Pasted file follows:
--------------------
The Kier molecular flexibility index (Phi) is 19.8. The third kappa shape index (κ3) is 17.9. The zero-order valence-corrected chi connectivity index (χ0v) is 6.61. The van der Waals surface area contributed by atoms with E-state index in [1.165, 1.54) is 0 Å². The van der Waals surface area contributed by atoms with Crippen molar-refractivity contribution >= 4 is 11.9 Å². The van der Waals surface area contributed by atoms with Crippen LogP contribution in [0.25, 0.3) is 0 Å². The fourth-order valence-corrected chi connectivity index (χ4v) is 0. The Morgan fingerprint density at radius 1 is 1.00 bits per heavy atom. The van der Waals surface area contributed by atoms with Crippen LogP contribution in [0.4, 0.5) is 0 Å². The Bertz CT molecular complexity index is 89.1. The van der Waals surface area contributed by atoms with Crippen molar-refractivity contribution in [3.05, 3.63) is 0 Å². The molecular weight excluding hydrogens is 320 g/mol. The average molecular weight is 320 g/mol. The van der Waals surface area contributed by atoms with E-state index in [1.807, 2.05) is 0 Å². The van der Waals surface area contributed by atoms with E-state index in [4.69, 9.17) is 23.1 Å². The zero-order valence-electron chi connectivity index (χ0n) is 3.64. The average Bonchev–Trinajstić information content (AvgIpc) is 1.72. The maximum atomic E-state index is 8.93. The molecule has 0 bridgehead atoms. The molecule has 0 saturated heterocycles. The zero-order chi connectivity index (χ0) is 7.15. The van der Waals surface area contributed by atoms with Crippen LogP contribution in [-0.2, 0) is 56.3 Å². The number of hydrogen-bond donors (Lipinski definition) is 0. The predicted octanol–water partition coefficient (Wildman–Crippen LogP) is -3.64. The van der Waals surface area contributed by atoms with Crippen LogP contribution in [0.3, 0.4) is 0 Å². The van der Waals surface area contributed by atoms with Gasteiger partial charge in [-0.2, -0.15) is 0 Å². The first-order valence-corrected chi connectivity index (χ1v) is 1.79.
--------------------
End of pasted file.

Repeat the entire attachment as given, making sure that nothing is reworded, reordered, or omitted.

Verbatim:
The Kier molecular flexibility index (Phi) is 19.8. The third kappa shape index (κ3) is 17.9. The zero-order valence-corrected chi connectivity index (χ0v) is 6.61. The van der Waals surface area contributed by atoms with E-state index in [1.165, 1.54) is 0 Å². The van der Waals surface area contributed by atoms with Crippen molar-refractivity contribution >= 4 is 11.9 Å². The van der Waals surface area contributed by atoms with Crippen LogP contribution in [0.25, 0.3) is 0 Å². The fourth-order valence-corrected chi connectivity index (χ4v) is 0. The Morgan fingerprint density at radius 1 is 1.00 bits per heavy atom. The van der Waals surface area contributed by atoms with Crippen LogP contribution in [0.4, 0.5) is 0 Å². The Bertz CT molecular complexity index is 89.1. The van der Waals surface area contributed by atoms with Crippen molar-refractivity contribution in [3.05, 3.63) is 0 Å². The molecular weight excluding hydrogens is 320 g/mol. The average molecular weight is 320 g/mol. The van der Waals surface area contributed by atoms with E-state index in [1.807, 2.05) is 0 Å². The van der Waals surface area contributed by atoms with E-state index in [4.69, 9.17) is 23.1 Å². The zero-order valence-electron chi connectivity index (χ0n) is 3.64. The average Bonchev–Trinajstić information content (AvgIpc) is 1.72. The maximum atomic E-state index is 8.93. The molecule has 0 bridgehead atoms. The molecule has 0 saturated heterocycles. The zero-order chi connectivity index (χ0) is 7.15. The van der Waals surface area contributed by atoms with Crippen LogP contribution in [-0.2, 0) is 56.3 Å². The number of hydrogen-bond donors (Lipinski definition) is 0. The predicted octanol–water partition coefficient (Wildman–Crippen LogP) is -3.64. The van der Waals surface area contributed by atoms with Crippen LogP contribution in [0.3, 0.4) is 0 Å². The van der Waals surface area contributed by atoms with Gasteiger partial charge in [-0.2, -0.15) is 0 Å². The first-order valence-corrected chi connectivity index (χ1v) is 1.79.